What gives more predictability to your bond holdings income as compared to SS benefits? Isn't the income from bond holdings solely dependent upon the market conditions which you think you can predict or assume it will remain constant?

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Re: "Safe" Withdrawal Rate for Early Retirees (or any retiree)

Post by visualguy » Mon Oct 22, 2018 2:32 pm

wrongfunds wrote:
Mon Oct 22, 2018 10:42 am
What gives more predictability to your bond holdings income as compared to SS benefits? Isn't the income from bond holdings solely dependent upon the market conditions which you think you can predict or assume it will remain constant?
Bond holdings give me back my principal plus some return (I buy individual bonds and CDs, not funds). The return is unknown, particularly relative to the unknown inflation, but I know I'll get my money back plus some nominal return. With SS, I don't know anything. I may get nothing, or 50%, or 75%, or 100% of the benefit.

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Re: "Safe" Withdrawal Rate for Early Retirees (or any retiree)

Post by sixtyforty » Mon Oct 22, 2018 3:32 pm

CurlyDave wrote:
Sun Oct 21, 2018 9:23 am

I have been retired for 11+ years (73 yo), and the variation on this method I use and really like to to take a monthly withdrawal of 0.5% of the current portfolio value. If you go back and look at the updated Trinity study, a non-inflation adjusted withdrawal of 6% is 30 year safe 93 to 98% of the time depending on AA.

Now a lot of people will say this is way too high, but the data says otherwise.
Do you have a link to that non-inflation adjusted Trinity study ?
"Simplicity is the ultimate sophistication" - Leonardo Da Vinci

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Re: "Safe" Withdrawal Rate for Early Retirees (or any retiree)

Post by Johnnie » Mon Oct 22, 2018 6:32 pm

I'm planning to take 4 percent of my portfolio balance annually between retirement and taking social security at age 70. At age 70 I'll kick this up to 5% percent of the balance.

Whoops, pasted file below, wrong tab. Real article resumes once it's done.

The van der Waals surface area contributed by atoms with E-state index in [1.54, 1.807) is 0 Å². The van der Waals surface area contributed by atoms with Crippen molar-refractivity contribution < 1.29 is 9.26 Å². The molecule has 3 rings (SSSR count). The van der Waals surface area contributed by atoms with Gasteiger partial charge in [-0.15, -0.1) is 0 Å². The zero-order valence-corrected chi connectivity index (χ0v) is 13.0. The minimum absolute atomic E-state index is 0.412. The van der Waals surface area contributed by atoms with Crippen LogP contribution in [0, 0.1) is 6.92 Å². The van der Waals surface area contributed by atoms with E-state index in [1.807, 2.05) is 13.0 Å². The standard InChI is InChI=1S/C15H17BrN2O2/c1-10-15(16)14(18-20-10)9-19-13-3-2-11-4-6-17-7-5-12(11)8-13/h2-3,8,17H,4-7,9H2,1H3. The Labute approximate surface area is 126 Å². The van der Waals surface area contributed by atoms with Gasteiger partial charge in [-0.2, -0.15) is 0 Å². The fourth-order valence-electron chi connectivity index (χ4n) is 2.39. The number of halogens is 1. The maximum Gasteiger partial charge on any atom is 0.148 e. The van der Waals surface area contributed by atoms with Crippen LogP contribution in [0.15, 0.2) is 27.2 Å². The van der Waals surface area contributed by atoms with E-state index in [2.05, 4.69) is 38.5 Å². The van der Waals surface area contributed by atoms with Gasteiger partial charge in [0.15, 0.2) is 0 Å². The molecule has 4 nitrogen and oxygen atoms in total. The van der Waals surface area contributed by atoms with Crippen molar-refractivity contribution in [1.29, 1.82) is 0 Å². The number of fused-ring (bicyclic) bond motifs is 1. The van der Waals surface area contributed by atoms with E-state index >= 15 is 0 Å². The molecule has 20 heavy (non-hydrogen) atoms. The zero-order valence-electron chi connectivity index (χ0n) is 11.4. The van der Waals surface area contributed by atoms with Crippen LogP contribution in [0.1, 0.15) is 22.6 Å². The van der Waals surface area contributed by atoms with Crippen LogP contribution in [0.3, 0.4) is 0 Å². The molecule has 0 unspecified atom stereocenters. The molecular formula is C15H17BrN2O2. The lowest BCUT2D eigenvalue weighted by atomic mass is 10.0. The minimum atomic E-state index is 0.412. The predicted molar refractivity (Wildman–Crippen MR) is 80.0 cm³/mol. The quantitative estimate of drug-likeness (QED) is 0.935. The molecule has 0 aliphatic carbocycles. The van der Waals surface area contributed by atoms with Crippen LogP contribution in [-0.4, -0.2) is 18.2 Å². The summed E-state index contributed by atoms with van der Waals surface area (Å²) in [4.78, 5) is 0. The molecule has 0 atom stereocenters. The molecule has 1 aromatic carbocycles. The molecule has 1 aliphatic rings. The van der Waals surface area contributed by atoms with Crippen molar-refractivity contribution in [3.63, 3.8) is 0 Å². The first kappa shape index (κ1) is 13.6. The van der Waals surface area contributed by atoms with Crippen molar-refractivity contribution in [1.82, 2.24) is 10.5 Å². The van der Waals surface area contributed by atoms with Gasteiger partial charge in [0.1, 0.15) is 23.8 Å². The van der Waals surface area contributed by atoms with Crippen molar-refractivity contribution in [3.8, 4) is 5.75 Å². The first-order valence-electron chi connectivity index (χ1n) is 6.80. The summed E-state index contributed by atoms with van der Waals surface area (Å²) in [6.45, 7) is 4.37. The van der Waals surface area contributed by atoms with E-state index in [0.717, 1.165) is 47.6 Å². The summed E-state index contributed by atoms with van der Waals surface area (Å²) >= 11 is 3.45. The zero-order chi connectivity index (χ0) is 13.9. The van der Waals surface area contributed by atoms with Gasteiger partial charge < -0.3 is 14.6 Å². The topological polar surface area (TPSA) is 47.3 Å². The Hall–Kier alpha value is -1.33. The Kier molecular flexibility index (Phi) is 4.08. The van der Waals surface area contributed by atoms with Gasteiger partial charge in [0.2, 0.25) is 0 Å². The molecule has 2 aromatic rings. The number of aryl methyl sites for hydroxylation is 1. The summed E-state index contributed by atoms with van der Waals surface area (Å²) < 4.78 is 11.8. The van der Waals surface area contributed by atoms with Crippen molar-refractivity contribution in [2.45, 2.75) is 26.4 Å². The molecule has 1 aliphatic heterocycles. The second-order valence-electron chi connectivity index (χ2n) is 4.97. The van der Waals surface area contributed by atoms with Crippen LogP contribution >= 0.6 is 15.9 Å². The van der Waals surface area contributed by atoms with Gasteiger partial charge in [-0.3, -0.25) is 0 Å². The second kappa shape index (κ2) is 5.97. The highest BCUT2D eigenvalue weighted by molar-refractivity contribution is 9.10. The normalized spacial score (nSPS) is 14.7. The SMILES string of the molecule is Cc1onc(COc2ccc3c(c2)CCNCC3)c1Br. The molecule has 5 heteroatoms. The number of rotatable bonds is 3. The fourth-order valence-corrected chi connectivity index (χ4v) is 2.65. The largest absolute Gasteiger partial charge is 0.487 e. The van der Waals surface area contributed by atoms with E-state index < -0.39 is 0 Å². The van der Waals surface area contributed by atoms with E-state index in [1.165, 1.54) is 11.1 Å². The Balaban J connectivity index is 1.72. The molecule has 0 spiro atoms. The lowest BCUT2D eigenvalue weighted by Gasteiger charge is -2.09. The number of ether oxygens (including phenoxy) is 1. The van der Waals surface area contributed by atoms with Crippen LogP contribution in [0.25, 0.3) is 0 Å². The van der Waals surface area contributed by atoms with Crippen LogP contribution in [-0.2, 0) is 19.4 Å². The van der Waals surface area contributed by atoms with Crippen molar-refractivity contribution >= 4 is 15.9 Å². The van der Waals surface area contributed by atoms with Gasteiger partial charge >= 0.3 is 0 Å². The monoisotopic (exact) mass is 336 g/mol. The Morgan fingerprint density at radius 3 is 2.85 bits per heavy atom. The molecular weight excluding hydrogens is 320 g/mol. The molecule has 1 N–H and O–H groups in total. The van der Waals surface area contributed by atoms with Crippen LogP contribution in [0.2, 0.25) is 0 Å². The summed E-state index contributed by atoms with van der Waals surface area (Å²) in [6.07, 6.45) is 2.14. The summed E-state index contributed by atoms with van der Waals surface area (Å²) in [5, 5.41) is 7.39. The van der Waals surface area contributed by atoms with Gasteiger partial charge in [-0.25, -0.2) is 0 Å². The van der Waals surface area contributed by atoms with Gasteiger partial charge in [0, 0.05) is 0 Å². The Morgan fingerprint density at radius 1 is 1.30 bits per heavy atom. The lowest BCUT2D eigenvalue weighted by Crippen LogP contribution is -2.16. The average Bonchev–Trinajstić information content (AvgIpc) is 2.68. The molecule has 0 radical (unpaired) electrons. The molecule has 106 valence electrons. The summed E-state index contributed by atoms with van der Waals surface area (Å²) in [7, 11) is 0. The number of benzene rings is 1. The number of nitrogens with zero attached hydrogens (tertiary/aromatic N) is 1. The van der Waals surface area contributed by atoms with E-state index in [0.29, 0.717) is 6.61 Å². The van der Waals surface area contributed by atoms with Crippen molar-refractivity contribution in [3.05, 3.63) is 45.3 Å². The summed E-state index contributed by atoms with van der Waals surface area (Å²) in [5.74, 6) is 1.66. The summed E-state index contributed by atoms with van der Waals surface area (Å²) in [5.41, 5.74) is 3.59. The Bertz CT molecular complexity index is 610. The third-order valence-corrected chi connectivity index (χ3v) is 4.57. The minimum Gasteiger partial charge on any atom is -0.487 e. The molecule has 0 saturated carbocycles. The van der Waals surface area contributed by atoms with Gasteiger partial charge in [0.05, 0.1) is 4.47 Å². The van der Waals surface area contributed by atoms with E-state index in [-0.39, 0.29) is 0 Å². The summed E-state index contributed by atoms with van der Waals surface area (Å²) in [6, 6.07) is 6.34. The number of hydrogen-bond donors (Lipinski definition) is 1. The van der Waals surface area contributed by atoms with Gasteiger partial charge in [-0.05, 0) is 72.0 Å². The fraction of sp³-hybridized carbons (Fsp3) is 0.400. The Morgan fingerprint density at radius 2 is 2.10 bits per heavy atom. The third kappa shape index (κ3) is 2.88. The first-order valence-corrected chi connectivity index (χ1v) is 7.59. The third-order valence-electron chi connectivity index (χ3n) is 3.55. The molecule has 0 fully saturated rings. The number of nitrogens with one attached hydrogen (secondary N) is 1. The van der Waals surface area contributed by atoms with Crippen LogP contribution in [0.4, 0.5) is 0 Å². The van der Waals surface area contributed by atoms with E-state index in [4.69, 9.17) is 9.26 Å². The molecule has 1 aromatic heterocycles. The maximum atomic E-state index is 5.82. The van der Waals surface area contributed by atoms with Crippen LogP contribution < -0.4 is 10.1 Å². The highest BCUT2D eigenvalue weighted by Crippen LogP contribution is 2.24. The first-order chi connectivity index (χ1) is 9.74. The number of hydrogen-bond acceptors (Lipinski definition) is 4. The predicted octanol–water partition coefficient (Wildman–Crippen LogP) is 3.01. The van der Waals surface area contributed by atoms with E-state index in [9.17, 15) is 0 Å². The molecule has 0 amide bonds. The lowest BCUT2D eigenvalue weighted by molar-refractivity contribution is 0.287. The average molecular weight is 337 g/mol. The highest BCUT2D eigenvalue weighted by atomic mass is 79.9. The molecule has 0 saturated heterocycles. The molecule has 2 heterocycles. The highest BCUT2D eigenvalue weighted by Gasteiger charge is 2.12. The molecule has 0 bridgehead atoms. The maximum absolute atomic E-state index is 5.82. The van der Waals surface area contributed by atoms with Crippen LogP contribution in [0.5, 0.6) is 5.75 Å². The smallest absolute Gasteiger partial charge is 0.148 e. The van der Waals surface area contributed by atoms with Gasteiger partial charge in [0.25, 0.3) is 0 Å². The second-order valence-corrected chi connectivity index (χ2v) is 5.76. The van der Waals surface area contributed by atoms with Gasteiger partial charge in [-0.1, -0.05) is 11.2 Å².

Upon retirement I am also planning to do the bucket thing - which can also be described as a programmed shift in AA - to provide that income-leveling bridge to SS at age 70. Thinking of it as a bucket strategy makes it easy to figure out how much to set aside in a CD ladder for this purpose.

My plan is to place in CDs an amount equal to about 80 percent of my age-70 social security x the number of years between retirement and age 70. What's left will be the portfolio from which I take the annual distributions of 4 percent/5 percent.

SS and a small "rump" of a state pension will more than cover my post-retirement expenses in this LCOL area, so the portfolio distributions will be for the "extras," like some big remodeling projects, and snow-birding it for a few months each winter, and of course very nice Christmas presents for the family, etc. So some variable distribution "excursions" to the downside aren't a serious issue in my case (as long as it doesn't become a habit). (I may cry anyway in bad years.)

The 4 percent variable distributions in the early years are very conservative, and intended to mitigate early SOR risk. Some posts here make me think the 5 percent distributions from age 70 on may be a bit conservative. And as was pointed out, variable distributions mean you'll never run out of money - but if you're down to just $100 in the portfolio your annual $5 withdrawal won't be much consolation. :? A modest legacy would be nice too, so I'm not worried about not spending to the max.

I regard it as axiomatic that you wait until age 70 to take SS if you can afford to, assuming you have no family history or specific health reason that suggests lower life expectancy.